Washington Post TV Critic Compares Bush Speech To "Very Bad" Wizard of Oz

December 19th, 2005 7:18 AM

Washington Post TV critic Tom Shales surfaces this morning to offer his critical take on the president's speech and beaches himself on another failed attempt to provide TV criticism instead of political criticism. For example, he tries to put his Bush-bashing jokes in the mouths of others. On the Sunday night at 9 PM air time, Shales quipped: "Watch for one wag or another to say that 'Desperate Housewives' followed 'Desperate President.'" After a whole review trying not to completely lose his skimpy veil of objectivity, he lets it all hang out at the end:

Over on the smaller networks that have no news departments, regular programming continued without interruption, since the president's speech was not aired. The WB happened to be showing "The Wizard of Oz," which once aired opposite a speech by Ronald Reagan. Mrs. Reagan later said she enjoyed published comments comparing the president to the wizard. Bush seems less likely to be likened to Oz except to the extent that the wizard is at one point denounced as "a humbug." Moments later, told he is "a very bad man," the great and powerful Oz says, "Oh no, my dear, I'm a very good man. I'm just a very bad wizard."

But Shales doesn't think blowhard Dan Rather accusing George Bush of the grave offense of missing a flight physical isn't an example of a very bad wizard, full of humbug. Shales also strained to imagine, hmm, how Bush "critics" (not "liberals") might respond to Bush's claims:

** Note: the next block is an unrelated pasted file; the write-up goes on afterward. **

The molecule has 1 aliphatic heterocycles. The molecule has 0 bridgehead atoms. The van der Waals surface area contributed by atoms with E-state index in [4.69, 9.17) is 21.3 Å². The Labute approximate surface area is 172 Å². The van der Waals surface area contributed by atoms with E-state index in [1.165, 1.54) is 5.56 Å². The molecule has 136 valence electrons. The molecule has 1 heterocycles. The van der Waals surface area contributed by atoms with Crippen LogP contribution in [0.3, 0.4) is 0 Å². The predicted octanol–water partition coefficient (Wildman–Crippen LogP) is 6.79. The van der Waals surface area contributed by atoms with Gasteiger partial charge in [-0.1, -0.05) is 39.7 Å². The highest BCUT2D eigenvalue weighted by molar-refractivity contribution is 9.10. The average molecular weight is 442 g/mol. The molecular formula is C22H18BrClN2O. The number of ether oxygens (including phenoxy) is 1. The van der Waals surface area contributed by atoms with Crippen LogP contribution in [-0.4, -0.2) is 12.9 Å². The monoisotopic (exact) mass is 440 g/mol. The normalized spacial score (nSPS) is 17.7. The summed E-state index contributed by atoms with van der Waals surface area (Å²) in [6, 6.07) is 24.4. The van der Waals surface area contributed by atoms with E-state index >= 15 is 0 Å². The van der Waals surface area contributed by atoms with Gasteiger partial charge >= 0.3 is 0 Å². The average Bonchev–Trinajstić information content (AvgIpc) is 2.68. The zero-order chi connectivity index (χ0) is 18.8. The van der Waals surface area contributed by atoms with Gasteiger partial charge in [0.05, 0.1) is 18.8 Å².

Bush's critics will find plenty to pick on, as when Bush warned of the consequences should terrorists gain control of the Iraqi government. In such cases, he warned, "all dissent is crushed," but skeptics could be expected to predict the same thing could happen in this country if Bush's draconian Patriot Act is extended according to his wishes. Bush also made sure to mention Sept. 11, 2001, date of the worst attack in history upon the United States, within the first six or seven minutes of the speech.

But the Patriot Act "crushed" dissent like we were living under al-Qaeda rule, how is it that the liberals have so much room to "dissent" on a second-by-second basis in all of the "mainstream" media? And isn't it just plain weird how liberals get upset at the mere mention of 9/11? Can you imagine them standing around in 1944 and saying "I can't believe that manipulative FDR mentioned Pearl Harbor again within the first few minutes of his speech"?